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17 September 2014 @ 11:20 am
Before and After  
Here is a link to an article in which two former proponents of CCSS not state their opposition: http://www.app.com/story/opinion/2014/08/31/common-core/14822945/. I admire these educators for standing up and talking about the seduction of CCSS early on (and make no mistake, it was a seduction, one that offered all manner of misleading facts and figures and then lured states in with the promise of $$$$$$$).

What I am still waiting to see are admissions from our professional organizations. I want to see the, "We were wrong" statements. Instead I see some criticism occasionally but no admission that they took the wrong path and no course correction. What I see instead are a multitude of sessions centered on CCSS, offered because they "want to help teachers." I see journal articles that are basically propaganda. And I see some professionals offering quick fix PD on CCSS.I see this bleeding into other fields. Book publishers now feel constrained to put CCSS standards on materials associated with their books (and, really, it's a book, so most of the EALR standards could apply anyhow, but hey). I see NCTQ purport to measure teacher ed programs based on some sort of skewed system almost as valid as VAM. In other words, I see so many things that can potentially harm the next generation of kids. And I see our professional organizations and some of their leaders remain silent in the face of the insanity being put into practice.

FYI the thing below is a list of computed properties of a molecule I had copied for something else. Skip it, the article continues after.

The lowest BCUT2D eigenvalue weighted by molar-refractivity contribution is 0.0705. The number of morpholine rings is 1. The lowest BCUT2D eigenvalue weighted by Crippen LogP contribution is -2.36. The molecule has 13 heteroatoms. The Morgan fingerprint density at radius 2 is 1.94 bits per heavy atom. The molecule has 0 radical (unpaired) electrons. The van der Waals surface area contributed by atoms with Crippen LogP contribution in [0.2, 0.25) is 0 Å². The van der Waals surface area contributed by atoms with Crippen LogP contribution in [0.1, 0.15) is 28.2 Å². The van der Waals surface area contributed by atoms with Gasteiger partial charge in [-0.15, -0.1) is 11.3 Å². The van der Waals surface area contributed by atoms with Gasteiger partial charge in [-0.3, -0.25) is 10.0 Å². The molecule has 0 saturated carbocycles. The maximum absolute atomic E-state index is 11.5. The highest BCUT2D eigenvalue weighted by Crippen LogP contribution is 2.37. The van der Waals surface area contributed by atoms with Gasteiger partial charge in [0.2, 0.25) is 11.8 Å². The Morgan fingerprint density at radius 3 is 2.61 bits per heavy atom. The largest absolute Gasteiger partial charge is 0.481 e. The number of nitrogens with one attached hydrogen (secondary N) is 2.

Who decided that reading ON level meant reading ABOVE level? When did that happen? Where were the literacy organizations when it did? Who decided that AR levels and Lexile markers were the important measuring sticks for complex and rigorous texts? Where was the hue and cry from the literacy organizations when this happened? Where, oh where, was the response to the blessed list of books known as Exemplar? Who decided they were exemplar? Why did the literacy organizations not object to this censorship?

At a time when literature for young people is so vibrant, some complex, so incredibly rich, where are the voices of our literacy organizations recommending HUNDREDS of other texts?

How about starting here with the list of the NBA Longlist for Young People's Literature announced this week:

How many have you read? More importantly, how many have the leaders of our literacy organizations read and recommended? I know the answer. Do you?
Current Location: office
Current Mood: angryangry